We would have preferred to see a revenue-neutral restructuring of the Small Business Deduction (SBD) to encourage scaling up of small businesses. This would provide businesses with the right incentives while avoiding a loss in government revenues. The OCC and Ontario Chamber Network look forward to participating in the consultations as the government works to develop and “Ontario Small Business Success Strategy.”

COMPETITIVENESS

The government announced plans to:

  • Form a Premier’s Advisory Council on Competitiveness to consult with business and make recommendations on improving Ontario’s competitiveness. 
  • As part of the Province’s upcoming Forestry Strategy, the government is investing $10 million annually to support the sector through the renewed  Forestry Growth Fund (FGF). The redesigned FGF will use an open and competitive rounds‐based application process that predominantly uses loans and loan guarantees to support business.

OCC response:
The OCC looks forward to participating in these consultations with government. The OCC has also asked for a Forestry Strategy. We are pleased to see movement on supporting innovation and competitiveness in this industry.

REGIONAL ECONOMIC DEVELOPMENT

The government announced plans to:

  • Consult on ways to encourage investment into rural and undercapitalized areas of the province. 
  • The government plans to engage with rural stakeholders on the proposed Ontario Regional Immigration Pilot.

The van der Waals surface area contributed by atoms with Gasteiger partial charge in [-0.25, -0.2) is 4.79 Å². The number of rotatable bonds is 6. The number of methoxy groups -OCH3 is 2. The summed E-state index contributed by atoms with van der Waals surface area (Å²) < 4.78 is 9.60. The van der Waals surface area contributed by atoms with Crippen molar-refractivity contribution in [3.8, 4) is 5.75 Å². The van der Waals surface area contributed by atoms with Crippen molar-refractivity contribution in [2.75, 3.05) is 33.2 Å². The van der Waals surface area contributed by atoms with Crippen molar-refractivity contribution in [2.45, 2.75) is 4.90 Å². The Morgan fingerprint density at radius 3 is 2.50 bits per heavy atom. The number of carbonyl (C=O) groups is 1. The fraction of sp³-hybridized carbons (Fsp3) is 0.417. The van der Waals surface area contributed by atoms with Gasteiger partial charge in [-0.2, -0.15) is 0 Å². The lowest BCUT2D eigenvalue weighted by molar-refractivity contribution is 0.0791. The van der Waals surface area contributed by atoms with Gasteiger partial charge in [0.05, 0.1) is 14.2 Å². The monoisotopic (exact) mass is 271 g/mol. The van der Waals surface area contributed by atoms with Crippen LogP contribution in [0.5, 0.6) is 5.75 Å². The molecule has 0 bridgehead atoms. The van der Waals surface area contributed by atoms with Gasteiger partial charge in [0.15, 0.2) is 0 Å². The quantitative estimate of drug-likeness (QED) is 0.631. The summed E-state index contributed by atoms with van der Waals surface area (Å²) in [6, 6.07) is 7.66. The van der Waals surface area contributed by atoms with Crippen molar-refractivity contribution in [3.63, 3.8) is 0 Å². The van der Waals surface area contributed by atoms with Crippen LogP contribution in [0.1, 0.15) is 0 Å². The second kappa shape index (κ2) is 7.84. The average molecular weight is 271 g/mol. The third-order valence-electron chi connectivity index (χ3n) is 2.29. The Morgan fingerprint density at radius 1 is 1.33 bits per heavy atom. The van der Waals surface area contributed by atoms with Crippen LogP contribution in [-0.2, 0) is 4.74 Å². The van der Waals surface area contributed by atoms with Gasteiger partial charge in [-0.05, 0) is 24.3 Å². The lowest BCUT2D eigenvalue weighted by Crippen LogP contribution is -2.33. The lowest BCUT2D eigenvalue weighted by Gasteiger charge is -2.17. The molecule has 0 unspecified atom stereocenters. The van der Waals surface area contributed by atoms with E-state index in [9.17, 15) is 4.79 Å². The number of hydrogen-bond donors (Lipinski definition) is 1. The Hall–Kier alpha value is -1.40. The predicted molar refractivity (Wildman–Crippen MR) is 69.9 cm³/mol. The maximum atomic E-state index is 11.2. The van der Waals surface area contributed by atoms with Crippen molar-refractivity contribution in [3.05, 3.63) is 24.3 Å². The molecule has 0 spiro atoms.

• Beginning with a session at the 2020 Rural Ontario Municipal Association conference, the government will conduct a series of consultations with rural stakeholders on economic development challenges and opportunities in their regions.

OCC response:

The OCC supports measures to improve access to capital for businesses in rural regions. In The Great Mosaic: Reviving Ontario’s Regional Economies, we recommend introducing a Rural Investment Tax Credit (RITC). The OCC supports efforts to encourage immigrants to live and work in rural and Northern communities, adding more skilled workers to communities where they are needed most. 

The OCC and the Ontario Chamber Network look forward to participating in the government’s consultations with rural stakeholders to address economic development challenges and opportunities.

INDUSTRIAL ELECTRICITY

The government has announced plans to:

  • The Government of Ontario is proposing to simplify industrial electricity billing and introduce advisory services to assist businesses with navigating regulatory approvals and connection issues. The government will also direct the IESO to retain an independent third party to undertake a targeted review of existing generation contracts for opportunities to reduce electricity system costs.

OCC response:
Industrial electricity rates are one of the top factors affecting business competitiveness in Ontario. While the OCC is pleased with commitments to review existing generation costs and help businesses navigate the electricity system, more can be done to reduce industrial electricity rates. In particular, we would like to see the government consider revisions to industrial rate structures to support businesses that have not benefited from the program, as recommended in our submission on industrial electricity rates.

TRANSPORTATION

The government has announced plans to:

  • The Government of Ontario will propose legislation to reduce the aviation fuel tax rate in North Ontario to 2.7 cents per litre from the current 6.7 cents per litre, returning it to 2014 levels. This change would take effect on January 1, 2020.

OCC response:
Between 2014 and 2016, Ontario’s aviation fuel tax increased by nearly 150 percent, making it the highest in Canada. This acts as a financial barrier to many of Ontario’s attractions, particularly in northern and remote communities, where other forms of travel may be infeasible for visitors. While this announcement is a good first step, the OCC would like to see the aviation fuel tax in all communities be lowered to match other Canadian provinces.

CLIMATE CHANGE

The government announced plans to: